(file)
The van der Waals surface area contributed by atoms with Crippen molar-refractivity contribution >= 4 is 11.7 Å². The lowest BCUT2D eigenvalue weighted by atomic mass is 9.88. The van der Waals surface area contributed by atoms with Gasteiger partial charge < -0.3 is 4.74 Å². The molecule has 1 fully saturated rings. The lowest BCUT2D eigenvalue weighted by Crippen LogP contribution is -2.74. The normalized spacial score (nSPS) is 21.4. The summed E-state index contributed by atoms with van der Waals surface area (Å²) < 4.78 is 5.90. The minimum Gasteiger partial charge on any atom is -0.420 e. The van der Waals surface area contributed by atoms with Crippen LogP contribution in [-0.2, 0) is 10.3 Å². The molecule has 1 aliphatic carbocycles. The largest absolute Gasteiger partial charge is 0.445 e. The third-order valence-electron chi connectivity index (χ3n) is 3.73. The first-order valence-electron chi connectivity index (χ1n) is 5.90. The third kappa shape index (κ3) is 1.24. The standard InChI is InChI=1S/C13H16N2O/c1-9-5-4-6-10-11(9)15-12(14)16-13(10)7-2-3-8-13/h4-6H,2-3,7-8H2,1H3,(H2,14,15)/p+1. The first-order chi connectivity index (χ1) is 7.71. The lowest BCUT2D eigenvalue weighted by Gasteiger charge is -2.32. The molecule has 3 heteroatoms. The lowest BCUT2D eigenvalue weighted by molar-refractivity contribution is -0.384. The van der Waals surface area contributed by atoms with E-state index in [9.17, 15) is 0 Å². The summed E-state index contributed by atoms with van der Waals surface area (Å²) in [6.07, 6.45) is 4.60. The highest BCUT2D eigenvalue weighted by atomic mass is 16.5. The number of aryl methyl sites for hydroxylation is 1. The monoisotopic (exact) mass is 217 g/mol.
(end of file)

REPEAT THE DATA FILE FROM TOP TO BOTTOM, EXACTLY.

The van der Waals surface area contributed by atoms with Crippen molar-refractivity contribution >= 4 is 11.7 Å². The lowest BCUT2D eigenvalue weighted by atomic mass is 9.88. The van der Waals surface area contributed by atoms with Gasteiger partial charge < -0.3 is 4.74 Å². The molecule has 1 fully saturated rings. The lowest BCUT2D eigenvalue weighted by Crippen LogP contribution is -2.74. The normalized spacial score (nSPS) is 21.4. The summed E-state index contributed by atoms with van der Waals surface area (Å²) < 4.78 is 5.90. The minimum Gasteiger partial charge on any atom is -0.420 e. The van der Waals surface area contributed by atoms with Crippen LogP contribution in [-0.2, 0) is 10.3 Å². The molecule has 1 aliphatic carbocycles. The largest absolute Gasteiger partial charge is 0.445 e. The third-order valence-electron chi connectivity index (χ3n) is 3.73. The first-order valence-electron chi connectivity index (χ1n) is 5.90. The third kappa shape index (κ3) is 1.24. The standard InChI is InChI=1S/C13H16N2O/c1-9-5-4-6-10-11(9)15-12(14)16-13(10)7-2-3-8-13/h4-6H,2-3,7-8H2,1H3,(H2,14,15)/p+1. The first-order chi connectivity index (χ1) is 7.71. The lowest BCUT2D eigenvalue weighted by Gasteiger charge is -2.32. The molecule has 3 heteroatoms. The lowest BCUT2D eigenvalue weighted by molar-refractivity contribution is -0.384. The van der Waals surface area contributed by atoms with E-state index in [9.17, 15) is 0 Å². The summed E-state index contributed by atoms with van der Waals surface area (Å²) in [6.07, 6.45) is 4.60. The highest BCUT2D eigenvalue weighted by atomic mass is 16.5. The number of aryl methyl sites for hydroxylation is 1. The monoisotopic (exact) mass is 217 g/mol.